There was a lot of good economic news this week. Amazing M&A transactions, rising stock markets and even Spain getting an upgrade from Moody’s. And yet when every weekend comes I know I will read another journalist telling me that while a lot seems to be going pretty well, that deep down, the world is falling apart.
Venezuela, Ukraine, will not be seen as minor pockets of violence in the most peaceful period humanity has ever lived in, but as signs of much worse to come. Or the Groupon share collapse will not be seen as Groupon under-performing but as an indication of the first air coming out of the economic bubble.
And again I will shake my head and think, where do media organizations find these apocalyptic writers? But today something dawned on me, something quite obvious but that I hadn’t realized before.
It is not the world that’s falling apart, it is journalism that is falling apart. It is the world as journalists know it, that is falling apart. Newspapers, magazines, laying off people, losing ad revs to Google and Facebook, closing down, disappearing. TV news networks losing audience to reality TV. It is people giving up paper for a tiny, mostly free little screen in the palm of their hands. It is people’s publishing in which so many volunteers do for free what journalists get paid to do that is destroying their livelihood, that is undermining the foundations of what used to be known as professional journalism. And the little professional journalism that is left is a winner takes all situation, all readers flock to a few sources like The New York Times and even those winners have barely managed to survive. With smaller staff. All professions have to adapt to changing times but few as much and as quickly as journalism. It’s like the world knows it needs journalists but has not found a way to fit them into the age of news as mobile snippets on Twitter.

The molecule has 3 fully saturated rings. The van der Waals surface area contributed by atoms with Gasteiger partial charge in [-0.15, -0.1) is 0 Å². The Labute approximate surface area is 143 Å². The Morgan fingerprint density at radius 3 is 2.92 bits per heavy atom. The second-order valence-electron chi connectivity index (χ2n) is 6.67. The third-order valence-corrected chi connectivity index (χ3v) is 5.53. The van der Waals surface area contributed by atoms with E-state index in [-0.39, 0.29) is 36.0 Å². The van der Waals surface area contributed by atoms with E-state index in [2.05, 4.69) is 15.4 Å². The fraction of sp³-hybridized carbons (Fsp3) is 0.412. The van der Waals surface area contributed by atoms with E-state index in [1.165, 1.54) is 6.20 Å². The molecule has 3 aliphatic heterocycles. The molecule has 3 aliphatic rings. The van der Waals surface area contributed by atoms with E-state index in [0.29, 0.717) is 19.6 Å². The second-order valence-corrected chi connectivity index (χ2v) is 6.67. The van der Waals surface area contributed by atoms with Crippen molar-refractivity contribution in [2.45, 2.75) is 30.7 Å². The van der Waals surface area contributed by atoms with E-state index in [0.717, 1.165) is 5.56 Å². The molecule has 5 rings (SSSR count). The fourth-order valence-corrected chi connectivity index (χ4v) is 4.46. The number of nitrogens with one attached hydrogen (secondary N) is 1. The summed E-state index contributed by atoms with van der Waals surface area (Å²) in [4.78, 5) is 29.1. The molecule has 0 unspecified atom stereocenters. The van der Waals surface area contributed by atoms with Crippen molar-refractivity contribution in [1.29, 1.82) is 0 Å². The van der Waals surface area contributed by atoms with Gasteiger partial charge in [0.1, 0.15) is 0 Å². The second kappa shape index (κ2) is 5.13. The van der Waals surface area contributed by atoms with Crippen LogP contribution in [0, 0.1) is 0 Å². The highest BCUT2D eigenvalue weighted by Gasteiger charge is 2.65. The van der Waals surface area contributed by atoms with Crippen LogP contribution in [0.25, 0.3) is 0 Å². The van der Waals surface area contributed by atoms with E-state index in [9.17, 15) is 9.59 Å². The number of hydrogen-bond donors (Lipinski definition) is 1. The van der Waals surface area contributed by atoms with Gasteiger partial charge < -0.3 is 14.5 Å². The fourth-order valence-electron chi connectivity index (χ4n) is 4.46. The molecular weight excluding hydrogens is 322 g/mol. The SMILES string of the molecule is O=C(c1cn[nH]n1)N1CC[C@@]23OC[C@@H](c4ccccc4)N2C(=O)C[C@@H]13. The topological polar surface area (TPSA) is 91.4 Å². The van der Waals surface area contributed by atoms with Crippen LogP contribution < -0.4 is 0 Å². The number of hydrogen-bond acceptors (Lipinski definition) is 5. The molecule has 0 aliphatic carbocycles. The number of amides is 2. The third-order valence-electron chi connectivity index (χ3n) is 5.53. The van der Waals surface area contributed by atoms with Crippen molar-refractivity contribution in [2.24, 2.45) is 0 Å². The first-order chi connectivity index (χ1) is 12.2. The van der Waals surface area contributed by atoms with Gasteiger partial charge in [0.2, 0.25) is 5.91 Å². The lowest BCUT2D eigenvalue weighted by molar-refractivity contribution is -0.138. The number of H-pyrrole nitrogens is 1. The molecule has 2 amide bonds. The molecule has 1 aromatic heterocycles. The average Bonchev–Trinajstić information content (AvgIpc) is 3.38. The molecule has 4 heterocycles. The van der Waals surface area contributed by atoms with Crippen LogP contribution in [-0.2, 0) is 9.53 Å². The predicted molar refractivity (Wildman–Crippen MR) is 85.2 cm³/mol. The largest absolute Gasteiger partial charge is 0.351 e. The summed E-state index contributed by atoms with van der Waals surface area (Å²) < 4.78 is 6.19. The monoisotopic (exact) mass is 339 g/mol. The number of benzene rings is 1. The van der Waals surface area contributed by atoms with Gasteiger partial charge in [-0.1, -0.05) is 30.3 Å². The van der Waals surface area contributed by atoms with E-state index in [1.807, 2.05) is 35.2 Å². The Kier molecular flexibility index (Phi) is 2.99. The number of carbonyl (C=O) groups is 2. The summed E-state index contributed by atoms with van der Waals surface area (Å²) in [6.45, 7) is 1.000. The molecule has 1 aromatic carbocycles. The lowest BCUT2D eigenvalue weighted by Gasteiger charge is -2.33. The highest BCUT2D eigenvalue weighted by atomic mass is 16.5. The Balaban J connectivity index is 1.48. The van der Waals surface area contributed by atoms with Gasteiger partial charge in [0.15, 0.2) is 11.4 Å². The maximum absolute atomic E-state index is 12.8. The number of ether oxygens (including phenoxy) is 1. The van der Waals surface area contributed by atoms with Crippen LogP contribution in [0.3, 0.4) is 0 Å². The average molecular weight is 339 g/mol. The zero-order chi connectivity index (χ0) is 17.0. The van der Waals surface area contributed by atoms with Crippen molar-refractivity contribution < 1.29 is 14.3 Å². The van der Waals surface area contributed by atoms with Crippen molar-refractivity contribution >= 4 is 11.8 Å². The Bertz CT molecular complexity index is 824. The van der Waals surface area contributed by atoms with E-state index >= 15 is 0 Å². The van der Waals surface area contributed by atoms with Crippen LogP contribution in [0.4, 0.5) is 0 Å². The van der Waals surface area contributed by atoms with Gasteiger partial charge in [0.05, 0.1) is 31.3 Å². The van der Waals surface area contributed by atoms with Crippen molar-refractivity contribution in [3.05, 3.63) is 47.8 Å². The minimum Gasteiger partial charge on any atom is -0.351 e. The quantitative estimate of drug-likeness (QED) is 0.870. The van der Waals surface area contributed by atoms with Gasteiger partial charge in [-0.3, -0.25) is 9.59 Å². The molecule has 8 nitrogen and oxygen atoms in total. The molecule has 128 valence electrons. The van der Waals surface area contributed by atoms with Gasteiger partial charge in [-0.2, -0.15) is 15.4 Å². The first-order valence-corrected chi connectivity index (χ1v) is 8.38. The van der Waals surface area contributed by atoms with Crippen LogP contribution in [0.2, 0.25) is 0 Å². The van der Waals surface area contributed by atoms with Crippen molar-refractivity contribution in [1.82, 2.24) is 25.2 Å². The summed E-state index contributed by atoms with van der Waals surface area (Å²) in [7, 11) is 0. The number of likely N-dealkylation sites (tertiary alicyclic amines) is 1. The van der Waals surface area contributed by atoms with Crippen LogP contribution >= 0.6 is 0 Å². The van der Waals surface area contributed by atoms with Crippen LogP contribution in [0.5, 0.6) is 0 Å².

So next time you read some surprisingly negative news think that the maxim of what goes up must come down is many times not true. It is not true in the stock market over decades, and it is not true of all the objects that humanity has already shot way into space and are not coming down, ever. But what is true is that many a writer who is forecasting decline has sadly met decline, personally. And that is permeating into what you are reading.
Photo: khawkins04/Flickr, used under a Creative Commons license.
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